The language we have given our computers mirrors the language of slumber — hibernate, sleep, suspend. That must be the nearest a computer comes to dreaming. While you sleep at night, your computer reads signals from deep space and looks for alien life forms. That sounds pretty much like dreaming to me.
I love sleep. I love to be in bed. For me, at least, I know it is not so for everyone bed is the place where your body is safe and your mind can wander. When I was a child I was happy to be sent upstairs early as punishment for something or other.
I would pull the blankets over my head and imagine long scenarios. I wish I could remember them now, but although the stories are forgotten the sense of being under the covers is as potent as ever. Bed is my private den, the place where I can lie and dream without interruption. Is being online like being asleep? Or is it like the hypnogogic moment between the states of sleeping and waking when we are conscious of people near us but they seem so very far away, their words muffled and unprocessable.
To share the sheets with someone else is quite different of course. Then it becomes a collaborative experience, one which whilst enjoyable is really very qualitatively different from being in bed alone. I often find that sitting at my computer can be almost like being asleep. An equally hypnogogic experience, it can feel just the same as laying in bed.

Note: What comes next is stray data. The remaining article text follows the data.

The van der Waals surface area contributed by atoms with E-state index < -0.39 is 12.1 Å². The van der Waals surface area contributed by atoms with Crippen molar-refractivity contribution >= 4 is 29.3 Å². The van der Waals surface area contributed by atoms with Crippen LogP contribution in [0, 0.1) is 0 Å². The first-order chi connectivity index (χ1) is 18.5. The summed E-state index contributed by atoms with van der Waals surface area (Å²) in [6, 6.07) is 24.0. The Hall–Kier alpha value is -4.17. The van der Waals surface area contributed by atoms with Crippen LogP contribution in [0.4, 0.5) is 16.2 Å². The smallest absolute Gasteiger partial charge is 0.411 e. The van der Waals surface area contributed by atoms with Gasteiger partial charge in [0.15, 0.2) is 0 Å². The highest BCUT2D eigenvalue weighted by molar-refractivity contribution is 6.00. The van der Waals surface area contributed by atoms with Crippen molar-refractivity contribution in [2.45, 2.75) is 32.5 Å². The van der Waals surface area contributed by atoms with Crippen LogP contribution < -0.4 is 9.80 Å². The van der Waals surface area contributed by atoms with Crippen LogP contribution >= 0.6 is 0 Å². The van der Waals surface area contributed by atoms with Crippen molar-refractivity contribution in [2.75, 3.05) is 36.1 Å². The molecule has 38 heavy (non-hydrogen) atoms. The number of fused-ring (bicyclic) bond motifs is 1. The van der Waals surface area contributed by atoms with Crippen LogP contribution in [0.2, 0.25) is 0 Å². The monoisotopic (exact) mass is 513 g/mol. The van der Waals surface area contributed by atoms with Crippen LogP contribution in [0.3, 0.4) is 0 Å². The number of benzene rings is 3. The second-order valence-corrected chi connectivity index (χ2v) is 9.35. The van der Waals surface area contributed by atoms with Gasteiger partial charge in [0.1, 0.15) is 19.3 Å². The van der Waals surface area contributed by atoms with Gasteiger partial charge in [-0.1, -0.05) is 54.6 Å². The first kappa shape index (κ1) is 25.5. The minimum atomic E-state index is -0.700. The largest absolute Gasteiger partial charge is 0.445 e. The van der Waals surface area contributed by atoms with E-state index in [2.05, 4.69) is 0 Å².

My body is comfortable and my mind can easily stray, a flaneur of my own imagination. What is it like to really sleep online? I would love to be able to do this. If I log on and then walk into the other room away from the machine, am I still logged on just because the machine is connected to the web?
So, until I can have a direct link through to my brain, until perhaps I am able to actually dream online, I cannot ever sleep online. But what about the machines which measure REM sleep? Surely when they are online, the whole brain is linked into the network — whatever network that is. The performance artist Stelarc created a project called Stimbod where his body was wired up to a computer which choreographed his movements according to the directions given by remote participants via the internet. It would surely be just another step to feed those directions from a machine which received its data from a REM reader.
So, picture this: electrodes are attached to me as I sleep and they transmit REM data onto the internet. This data is then interpreted by a program which can read it and use it to power something else — to play music, or colour a screen, or even to speak. That way, I would be literally sleeping online because although I would be asleep I would also be simultaneously inputting data. Perhaps at these times I could be delving into the more remote parts of the internet. Some people call this entering the Deep Web, just as if it were a Deep Consciousness.
The net is full of spiders and webcrawlers, perpetually creeping from one link to the next and uncovering complex and often long lost pathways. But sites which are unconnected to the main thoroughfares are often harder to find. So, to anyone out there who is planning to experiment with this, allow me to volunteer. I permit you to connect my sleeping brain to those deep search engines which delve further than the more commonplace systems, and through them I will enter the dreamtime of the web.
I imagine the machine dozing through the dark in a corner of the room, bathing me in a soothing digital glow, winking and glittering through the long nights while I surf on broad azure ribbons of hot light streaming through the air.